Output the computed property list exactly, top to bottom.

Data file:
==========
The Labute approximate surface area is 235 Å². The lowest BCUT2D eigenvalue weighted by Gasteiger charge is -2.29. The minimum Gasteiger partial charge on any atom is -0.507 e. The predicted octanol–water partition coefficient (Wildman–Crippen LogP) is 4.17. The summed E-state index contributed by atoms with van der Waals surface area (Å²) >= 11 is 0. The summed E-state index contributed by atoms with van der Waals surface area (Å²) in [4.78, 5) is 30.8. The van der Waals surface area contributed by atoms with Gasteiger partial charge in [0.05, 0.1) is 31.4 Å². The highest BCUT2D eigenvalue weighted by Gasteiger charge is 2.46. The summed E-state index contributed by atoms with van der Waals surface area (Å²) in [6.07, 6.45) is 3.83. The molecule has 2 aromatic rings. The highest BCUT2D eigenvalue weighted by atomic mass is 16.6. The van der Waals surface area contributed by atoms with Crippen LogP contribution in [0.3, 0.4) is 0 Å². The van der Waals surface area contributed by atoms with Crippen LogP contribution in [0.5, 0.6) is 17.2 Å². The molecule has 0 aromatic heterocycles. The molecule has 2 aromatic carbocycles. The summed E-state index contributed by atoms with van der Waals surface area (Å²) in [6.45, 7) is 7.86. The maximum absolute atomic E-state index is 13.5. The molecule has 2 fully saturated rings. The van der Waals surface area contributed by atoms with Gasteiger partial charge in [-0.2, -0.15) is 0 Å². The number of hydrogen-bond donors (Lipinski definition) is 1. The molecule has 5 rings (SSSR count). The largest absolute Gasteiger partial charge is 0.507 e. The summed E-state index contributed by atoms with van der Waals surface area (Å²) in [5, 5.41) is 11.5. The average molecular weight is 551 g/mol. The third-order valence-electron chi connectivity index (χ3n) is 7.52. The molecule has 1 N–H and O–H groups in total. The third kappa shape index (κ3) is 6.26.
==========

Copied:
The Labute approximate surface area is 235 Å². The lowest BCUT2D eigenvalue weighted by Gasteiger charge is -2.29. The minimum Gasteiger partial charge on any atom is -0.507 e. The predicted octanol–water partition coefficient (Wildman–Crippen LogP) is 4.17. The summed E-state index contributed by atoms with van der Waals surface area (Å²) >= 11 is 0. The summed E-state index contributed by atoms with van der Waals surface area (Å²) in [4.78, 5) is 30.8. The van der Waals surface area contributed by atoms with Gasteiger partial charge in [0.05, 0.1) is 31.4 Å². The highest BCUT2D eigenvalue weighted by Gasteiger charge is 2.46. The summed E-state index contributed by atoms with van der Waals surface area (Å²) in [6.07, 6.45) is 3.83. The molecule has 2 aromatic rings. The highest BCUT2D eigenvalue weighted by atomic mass is 16.6. The van der Waals surface area contributed by atoms with Crippen LogP contribution in [0.3, 0.4) is 0 Å². The van der Waals surface area contributed by atoms with Crippen LogP contribution in [0.5, 0.6) is 17.2 Å². The molecule has 0 aromatic heterocycles. The molecule has 2 aromatic carbocycles. The summed E-state index contributed by atoms with van der Waals surface area (Å²) in [6.45, 7) is 7.86. The maximum absolute atomic E-state index is 13.5. The molecule has 2 fully saturated rings. The van der Waals surface area contributed by atoms with Gasteiger partial charge in [-0.2, -0.15) is 0 Å². The number of hydrogen-bond donors (Lipinski definition) is 1. The molecule has 5 rings (SSSR count). The largest absolute Gasteiger partial charge is 0.507 e. The summed E-state index contributed by atoms with van der Waals surface area (Å²) in [5, 5.41) is 11.5. The average molecular weight is 551 g/mol. The third-order valence-electron chi connectivity index (χ3n) is 7.52. The molecule has 1 N–H and O–H groups in total. The third kappa shape index (κ3) is 6.26.